Welcome to Cyber Security Today. This is the Week In Review edition for the week ending Friday August 20th, I’m Howard Solomon, contributing writer on cybersecurity for ITWorldCanada.com.
In a few minutes Dinah Davis, vice-president of research and development at managed service provider Arctic Wolf will be here to discuss some of the news from the past seven days. But first the highlights:
American cellular provider T-Mobile has admitted that someone recently copied data on almost 48 million current, former or prospective customers. Most were people who had applied for credit with the carrier, but the stolen data included their names, dates of birth, Social Security numbers and driver’s license numbers. This is one incident Dinah and I will talk about.
UPDATE: After this podcast was reported T-Mobile added more information about the hack. The total number of victims has increased, as has some of the data stolen.
Initially the carrier said informatiion from about 40 million former or prospective T-Mobile customers, including first and last names, date of birth, social security numbers and driver’s license/ID information, were compromised. It has since identified an additional 667,000 accounts of former T- Mobile customers that were accessed with customer names, phone numbers, addresses and dates of birth compromised. These additional accounts did not have any SSNs or driver’s license/ID information compromised.
The carrier also initially said that information from approximately 7.8 million current T-Mobile postpaid customer accounts that included first and last names, date of birth, SSN, and driver’s license/ID information were compromised. T-Mobile now says phone numbers, as well as IMEI and IMSI information — which are the typical identifier numbers associated with a mobile phone — were also compromised. Additionally, it has identified another 5.3 million current postpaid customer accounts that had one or more associated customer names, addresses, date of births, phone numbers, IMEIs and IMSIs illegally accessed. These additional accounts did not have any SSNs or driver’s license/ID information compromised.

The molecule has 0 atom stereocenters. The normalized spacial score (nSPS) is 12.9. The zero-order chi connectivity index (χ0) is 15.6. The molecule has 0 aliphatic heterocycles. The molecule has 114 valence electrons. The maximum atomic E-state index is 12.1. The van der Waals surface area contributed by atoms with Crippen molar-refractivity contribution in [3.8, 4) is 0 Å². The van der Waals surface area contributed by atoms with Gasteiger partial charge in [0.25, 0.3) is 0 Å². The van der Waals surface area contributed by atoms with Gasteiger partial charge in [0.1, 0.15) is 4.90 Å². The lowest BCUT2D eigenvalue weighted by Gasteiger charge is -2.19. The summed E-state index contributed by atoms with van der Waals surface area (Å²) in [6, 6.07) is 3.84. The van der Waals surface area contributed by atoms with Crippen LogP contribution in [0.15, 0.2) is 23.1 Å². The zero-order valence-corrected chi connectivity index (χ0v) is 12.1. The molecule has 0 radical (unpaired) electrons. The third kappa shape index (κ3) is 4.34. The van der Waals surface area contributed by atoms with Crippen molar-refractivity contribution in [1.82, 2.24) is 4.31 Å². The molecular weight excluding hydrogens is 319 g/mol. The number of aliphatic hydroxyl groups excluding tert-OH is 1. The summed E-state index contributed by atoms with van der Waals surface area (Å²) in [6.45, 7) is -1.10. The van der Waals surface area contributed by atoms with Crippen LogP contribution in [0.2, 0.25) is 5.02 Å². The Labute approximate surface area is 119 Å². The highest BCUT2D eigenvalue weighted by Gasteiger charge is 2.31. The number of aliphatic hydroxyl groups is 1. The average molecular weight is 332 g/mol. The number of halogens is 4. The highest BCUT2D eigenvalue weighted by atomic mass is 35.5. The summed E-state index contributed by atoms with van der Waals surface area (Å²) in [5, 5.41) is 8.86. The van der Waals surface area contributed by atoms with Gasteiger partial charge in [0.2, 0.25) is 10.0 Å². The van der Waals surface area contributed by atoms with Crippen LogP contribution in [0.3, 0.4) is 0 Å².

BlackBerry warned software developers and manufacturers using its QNX operating system that some older versions of its development platform as well as special versions of the OS have a vulnerability that has to be patched immediately. QNX is a real-time embedded operating system used in a wide range of industrial systems including medical ventilators, medical robots, train controls, cars, and factory automation systems. How many devices are affected isn’t known.
The SynAck ransomware group has rebranded itself as El_Cometa. According to one news site the low profile group apparently wants to be bigger, because it plans to launch a ransomware-as-a-service platform to draw partners and spread their malware. Chuck Everette, director of cybersecurity advocacy at Deep Instinct, told me this week that ransomware groups often re-brand themselves if they start getting bad publicity after attacking sensitive things like hospitals and oil pipelines.
Speaking of oil pipelines, Colonial Pipeline in the U.S. has started alerting some 5,800 current and former employees that their personal information was stolen during the ransomware attack in May.
A vulnerability has been found in a software development kit, or SDK, from a company called ThroughTek. Manufacturers use the platform because it has a protocol for wirelessly connecting products to a mobile app. Possible devices that could be hacked include certain models of baby monitors, wireless video cameras and digital video recorders.
Another vulnerability was found in a software development kit that goes with some chipsets made by Realtek. These chipsets and SDKs might be in certain models of internet gateways, Wi-Fi equipment and even toys that have been sold for years. Dinah and I will have a few words to say about SDKs.
Finally, in another one of those ‘oopsy’ moments, someone left open on the internet a terrorist watch list created by U.S. authorities. A security researcher found it. We don’t know if anyone else did.
(The following is an edited transcript. To hear the full talk play the podcast.)